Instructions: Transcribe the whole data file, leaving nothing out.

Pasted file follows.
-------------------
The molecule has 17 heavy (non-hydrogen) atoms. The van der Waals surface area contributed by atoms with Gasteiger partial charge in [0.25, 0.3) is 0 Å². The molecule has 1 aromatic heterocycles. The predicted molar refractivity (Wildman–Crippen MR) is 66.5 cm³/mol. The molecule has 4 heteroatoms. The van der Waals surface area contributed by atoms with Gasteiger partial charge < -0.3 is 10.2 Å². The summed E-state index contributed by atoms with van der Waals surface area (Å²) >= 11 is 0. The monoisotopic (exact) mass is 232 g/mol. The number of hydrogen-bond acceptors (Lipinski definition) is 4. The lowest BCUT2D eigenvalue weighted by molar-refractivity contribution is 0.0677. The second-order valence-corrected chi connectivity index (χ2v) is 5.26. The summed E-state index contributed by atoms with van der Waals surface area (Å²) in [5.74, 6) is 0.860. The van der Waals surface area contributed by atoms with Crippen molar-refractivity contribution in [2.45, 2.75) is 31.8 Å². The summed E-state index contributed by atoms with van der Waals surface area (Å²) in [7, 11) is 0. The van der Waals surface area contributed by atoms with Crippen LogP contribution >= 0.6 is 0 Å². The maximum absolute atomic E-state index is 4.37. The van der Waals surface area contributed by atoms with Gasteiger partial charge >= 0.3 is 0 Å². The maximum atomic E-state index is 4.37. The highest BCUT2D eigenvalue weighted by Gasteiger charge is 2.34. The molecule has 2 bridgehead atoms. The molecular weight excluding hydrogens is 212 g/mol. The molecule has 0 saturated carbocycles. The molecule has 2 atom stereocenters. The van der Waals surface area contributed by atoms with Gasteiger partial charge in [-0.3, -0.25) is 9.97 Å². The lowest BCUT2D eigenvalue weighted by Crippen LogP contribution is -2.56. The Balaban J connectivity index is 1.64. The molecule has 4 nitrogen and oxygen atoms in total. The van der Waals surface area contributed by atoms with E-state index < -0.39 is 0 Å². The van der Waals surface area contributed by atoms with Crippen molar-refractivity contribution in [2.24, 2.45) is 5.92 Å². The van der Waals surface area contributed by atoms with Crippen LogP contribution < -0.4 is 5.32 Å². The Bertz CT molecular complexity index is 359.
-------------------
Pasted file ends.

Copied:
The molecule has 17 heavy (non-hydrogen) atoms. The van der Waals surface area contributed by atoms with Gasteiger partial charge in [0.25, 0.3) is 0 Å². The molecule has 1 aromatic heterocycles. The predicted molar refractivity (Wildman–Crippen MR) is 66.5 cm³/mol. The molecule has 4 heteroatoms. The van der Waals surface area contributed by atoms with Gasteiger partial charge < -0.3 is 10.2 Å². The summed E-state index contributed by atoms with van der Waals surface area (Å²) >= 11 is 0. The monoisotopic (exact) mass is 232 g/mol. The number of hydrogen-bond acceptors (Lipinski definition) is 4. The lowest BCUT2D eigenvalue weighted by molar-refractivity contribution is 0.0677. The second-order valence-corrected chi connectivity index (χ2v) is 5.26. The summed E-state index contributed by atoms with van der Waals surface area (Å²) in [5.74, 6) is 0.860. The van der Waals surface area contributed by atoms with Crippen molar-refractivity contribution in [2.45, 2.75) is 31.8 Å². The summed E-state index contributed by atoms with van der Waals surface area (Å²) in [7, 11) is 0. The van der Waals surface area contributed by atoms with Crippen LogP contribution >= 0.6 is 0 Å². The maximum absolute atomic E-state index is 4.37. The van der Waals surface area contributed by atoms with Gasteiger partial charge >= 0.3 is 0 Å². The maximum atomic E-state index is 4.37. The highest BCUT2D eigenvalue weighted by Gasteiger charge is 2.34. The molecule has 2 bridgehead atoms. The molecular weight excluding hydrogens is 212 g/mol. The molecule has 0 saturated carbocycles. The molecule has 2 atom stereocenters. The van der Waals surface area contributed by atoms with Gasteiger partial charge in [-0.3, -0.25) is 9.97 Å². The lowest BCUT2D eigenvalue weighted by Crippen LogP contribution is -2.56. The Balaban J connectivity index is 1.64. The molecule has 4 nitrogen and oxygen atoms in total. The van der Waals surface area contributed by atoms with E-state index < -0.39 is 0 Å². The van der Waals surface area contributed by atoms with Crippen molar-refractivity contribution in [2.24, 2.45) is 5.92 Å². The van der Waals surface area contributed by atoms with Crippen LogP contribution < -0.4 is 5.32 Å². The Bertz CT molecular complexity index is 359.